Skip to content

En español

What My Patients Are Asking: How Bad Is the Flu This Year?

The rumor going around the hospital right now is that this flu* season is unusually bad. My colleagues and I have definitely seen some pretty sick  patients. When Burt Reynolds ended up in a Florida ICU with the flu, my patients started to take notice.

So how bad is the flu this year?

First of all, we don’t really know yet because flu season typically peaks in February (although you may have heard news reports saying the season peaked early this year). Here’s what I can say so far: the numbers coming back do not show that this year is any worse than previous years. The effectiveness of the vaccine can vary because this year’s vaccine is always made from last year’s virus. In fact this year’s flu vaccine is 62% effective, which is just about average. That means if 100 people get the vaccine, 38 of those could still get the flu. Compare that to the 2004-5 vaccine, which was only 10% effective; not too bad.

What if I have breast cancer?

I strongly recommend that my patients get the flu vaccine. Even patients on chemotherapy can get the flu shot. It is perfectly safe because there is no live virus in the shot. They should not, however, get the nasal spray vaccine. That one has live virus and could be dangerous for cancer patients on chemotherapy. If you are going to get chemotherapy, it is best to get the shot before the chemo starts in order to maximize effectiveness.

People who are allergic to the flu vaccine or to eggs should not get it.

So as far as we know, this year’s flu is no worse than any other. The bottom line is that every cancer patient should be vaccinated, especially those over 65. It’s not too late!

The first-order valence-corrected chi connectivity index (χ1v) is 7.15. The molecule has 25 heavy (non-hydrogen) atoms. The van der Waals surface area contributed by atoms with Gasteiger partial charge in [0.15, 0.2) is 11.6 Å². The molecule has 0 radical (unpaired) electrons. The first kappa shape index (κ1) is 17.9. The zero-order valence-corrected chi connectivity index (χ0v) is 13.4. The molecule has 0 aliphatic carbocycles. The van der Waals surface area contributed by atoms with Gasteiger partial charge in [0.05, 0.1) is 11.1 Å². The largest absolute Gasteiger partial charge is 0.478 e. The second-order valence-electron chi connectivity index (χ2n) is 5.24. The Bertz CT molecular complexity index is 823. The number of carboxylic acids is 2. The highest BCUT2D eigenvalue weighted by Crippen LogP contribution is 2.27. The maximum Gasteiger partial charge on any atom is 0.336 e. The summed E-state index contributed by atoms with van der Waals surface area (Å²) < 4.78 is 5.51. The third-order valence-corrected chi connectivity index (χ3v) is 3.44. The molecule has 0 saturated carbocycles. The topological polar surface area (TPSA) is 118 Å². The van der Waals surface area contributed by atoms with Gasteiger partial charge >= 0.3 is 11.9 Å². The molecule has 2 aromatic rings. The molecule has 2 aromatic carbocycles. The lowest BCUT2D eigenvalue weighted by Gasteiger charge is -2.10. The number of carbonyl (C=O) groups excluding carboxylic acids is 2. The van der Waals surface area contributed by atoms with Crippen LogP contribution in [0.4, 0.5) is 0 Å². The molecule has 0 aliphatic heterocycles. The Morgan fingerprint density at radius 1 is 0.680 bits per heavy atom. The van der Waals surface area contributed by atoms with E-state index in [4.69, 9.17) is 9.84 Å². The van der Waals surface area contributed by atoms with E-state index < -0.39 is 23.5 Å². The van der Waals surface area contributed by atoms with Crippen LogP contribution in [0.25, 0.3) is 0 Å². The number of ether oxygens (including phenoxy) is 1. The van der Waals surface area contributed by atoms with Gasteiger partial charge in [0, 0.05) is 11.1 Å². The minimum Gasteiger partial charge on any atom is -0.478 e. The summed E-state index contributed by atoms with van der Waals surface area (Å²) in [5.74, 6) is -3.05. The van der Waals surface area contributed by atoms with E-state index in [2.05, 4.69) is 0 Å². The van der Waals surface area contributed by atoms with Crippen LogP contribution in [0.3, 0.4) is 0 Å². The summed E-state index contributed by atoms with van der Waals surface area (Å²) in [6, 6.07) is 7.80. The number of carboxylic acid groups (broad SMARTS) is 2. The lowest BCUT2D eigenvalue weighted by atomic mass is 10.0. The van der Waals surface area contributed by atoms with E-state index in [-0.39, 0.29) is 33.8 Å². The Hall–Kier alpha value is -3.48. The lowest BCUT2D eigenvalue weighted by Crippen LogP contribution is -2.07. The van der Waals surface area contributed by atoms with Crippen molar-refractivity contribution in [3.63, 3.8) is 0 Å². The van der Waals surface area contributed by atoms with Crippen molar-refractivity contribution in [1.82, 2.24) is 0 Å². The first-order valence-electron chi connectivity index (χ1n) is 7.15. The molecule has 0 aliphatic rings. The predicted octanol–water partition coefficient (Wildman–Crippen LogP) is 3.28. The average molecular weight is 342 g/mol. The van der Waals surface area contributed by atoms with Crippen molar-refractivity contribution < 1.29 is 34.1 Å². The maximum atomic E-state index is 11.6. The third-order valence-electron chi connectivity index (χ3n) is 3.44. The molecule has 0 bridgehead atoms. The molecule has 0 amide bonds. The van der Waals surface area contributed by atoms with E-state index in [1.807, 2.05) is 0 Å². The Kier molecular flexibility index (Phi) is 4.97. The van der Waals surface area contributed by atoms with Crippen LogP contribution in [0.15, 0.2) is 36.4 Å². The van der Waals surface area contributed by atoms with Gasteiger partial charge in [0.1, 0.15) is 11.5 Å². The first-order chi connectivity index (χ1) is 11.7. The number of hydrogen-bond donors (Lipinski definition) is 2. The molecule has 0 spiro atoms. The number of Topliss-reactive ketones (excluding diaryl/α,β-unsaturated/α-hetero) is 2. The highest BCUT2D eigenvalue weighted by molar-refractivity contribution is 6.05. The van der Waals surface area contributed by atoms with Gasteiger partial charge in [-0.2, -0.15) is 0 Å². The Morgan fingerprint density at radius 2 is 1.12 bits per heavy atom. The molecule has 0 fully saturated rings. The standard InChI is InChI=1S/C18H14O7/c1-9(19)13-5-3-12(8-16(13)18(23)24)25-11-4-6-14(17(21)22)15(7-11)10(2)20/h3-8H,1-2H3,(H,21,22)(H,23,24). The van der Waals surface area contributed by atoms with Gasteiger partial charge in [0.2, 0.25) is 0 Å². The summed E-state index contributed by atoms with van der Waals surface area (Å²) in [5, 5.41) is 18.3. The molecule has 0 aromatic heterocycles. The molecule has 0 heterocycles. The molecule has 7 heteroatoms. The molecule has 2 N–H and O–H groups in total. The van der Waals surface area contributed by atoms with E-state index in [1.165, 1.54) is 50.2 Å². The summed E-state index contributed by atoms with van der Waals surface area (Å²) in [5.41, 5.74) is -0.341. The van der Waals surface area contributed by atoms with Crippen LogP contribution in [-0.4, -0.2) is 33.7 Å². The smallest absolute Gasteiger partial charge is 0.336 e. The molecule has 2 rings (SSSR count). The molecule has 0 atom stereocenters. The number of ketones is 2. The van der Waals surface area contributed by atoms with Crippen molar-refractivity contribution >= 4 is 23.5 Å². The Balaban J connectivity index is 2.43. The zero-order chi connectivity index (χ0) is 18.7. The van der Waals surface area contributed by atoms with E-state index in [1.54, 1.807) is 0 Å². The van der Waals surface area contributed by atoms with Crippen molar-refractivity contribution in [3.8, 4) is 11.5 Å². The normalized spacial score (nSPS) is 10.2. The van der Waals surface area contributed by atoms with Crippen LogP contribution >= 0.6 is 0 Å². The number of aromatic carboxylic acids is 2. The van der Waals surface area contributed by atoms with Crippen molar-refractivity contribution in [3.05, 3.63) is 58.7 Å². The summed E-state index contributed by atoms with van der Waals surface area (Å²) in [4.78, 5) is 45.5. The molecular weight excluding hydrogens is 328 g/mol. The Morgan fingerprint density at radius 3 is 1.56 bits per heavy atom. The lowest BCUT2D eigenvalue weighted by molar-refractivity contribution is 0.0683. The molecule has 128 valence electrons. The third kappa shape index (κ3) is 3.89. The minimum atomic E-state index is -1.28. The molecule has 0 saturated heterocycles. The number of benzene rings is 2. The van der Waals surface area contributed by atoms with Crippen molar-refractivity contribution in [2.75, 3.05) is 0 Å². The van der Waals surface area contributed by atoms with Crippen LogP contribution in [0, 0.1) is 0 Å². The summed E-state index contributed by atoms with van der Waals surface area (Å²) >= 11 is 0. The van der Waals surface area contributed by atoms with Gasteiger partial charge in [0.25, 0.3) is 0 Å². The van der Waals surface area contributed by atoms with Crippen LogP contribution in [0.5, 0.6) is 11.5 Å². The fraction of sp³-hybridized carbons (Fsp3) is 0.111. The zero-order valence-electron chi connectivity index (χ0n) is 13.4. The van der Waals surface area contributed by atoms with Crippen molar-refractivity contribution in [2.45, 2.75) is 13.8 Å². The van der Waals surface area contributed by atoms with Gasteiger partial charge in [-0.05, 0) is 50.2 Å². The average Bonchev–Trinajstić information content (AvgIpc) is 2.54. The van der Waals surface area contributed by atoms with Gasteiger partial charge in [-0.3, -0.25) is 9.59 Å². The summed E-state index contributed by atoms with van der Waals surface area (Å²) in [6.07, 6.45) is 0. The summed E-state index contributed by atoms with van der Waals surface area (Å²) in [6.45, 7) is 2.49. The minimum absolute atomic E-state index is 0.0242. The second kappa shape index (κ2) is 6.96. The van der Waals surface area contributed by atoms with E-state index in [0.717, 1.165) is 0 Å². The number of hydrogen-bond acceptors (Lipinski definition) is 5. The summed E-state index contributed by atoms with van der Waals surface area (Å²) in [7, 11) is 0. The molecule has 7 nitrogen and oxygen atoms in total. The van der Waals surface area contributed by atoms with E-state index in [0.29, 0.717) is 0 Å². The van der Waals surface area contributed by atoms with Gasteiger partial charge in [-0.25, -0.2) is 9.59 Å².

*What is the flu anyway? ‘The flu’ refers to a virus (influenza) that spreads in the air by coughing and sneezing. To get it, you need to be breathing within 6 feet of someone with the virus. It takes 3 or 4 days before you get sick, and when you do, the symptoms are usually fever, aches, and an overall lousy feeling, plus some upper respiratory symptoms like cough, sore throat, or runny nose. Flu can be fatal when it gets to the lungs, and unlike bacterial infections, we don’t treat it with antibiotics. There is a drug called Tamiflu, but it must be given very early in the disease or it is not effective.

Brian S. Wojciechowski, M.D. joined the Breastcancer.org team as medical advisor in July 2012. He specializes in the care of patients with cancer and practices medical oncology in Delaware County, Pennsylvania at Riddle, Taylor, and Crozer Hospitals. A proud native of South Philadelphia, he trained at Temple University School of Medicine and Lankenau Medical Center. His research has been presented at the San Antonio Breast Cancer Symposium, the world's largest scientific meeting on breast cancer. Dr. Wojciechowski is a sought-after speaker on the topics of medical ethics and the biology of cancer. Beyond medicine, he is devoted to his faith, his family, and his guitar. He sees cancer as a scientifically complex disease with unique psychological, social, and spiritual dimensions, a perspective he takes into relationships with patients.

Leave a Comment

To keep our Community safe, you must register to start a topic, post a reply, or use the Chat Rooms. If you are an existing member of our Discussion Boards, you can log in to access your account. Please review our Privacy Statement before registering.

Register now or log in to your account.

Back to top

Breastcancer.org is a non-profit organization dedicated to providing information and community to those touched by this disease. Learn more about our commitment to providing complete, accurate, and private breast cancer information.

Breastcancer.org 7 East Lancaster Avenue, 3rd Floor Ardmore, PA 19003

© 2014 Breastcancer.org - All rights reserved.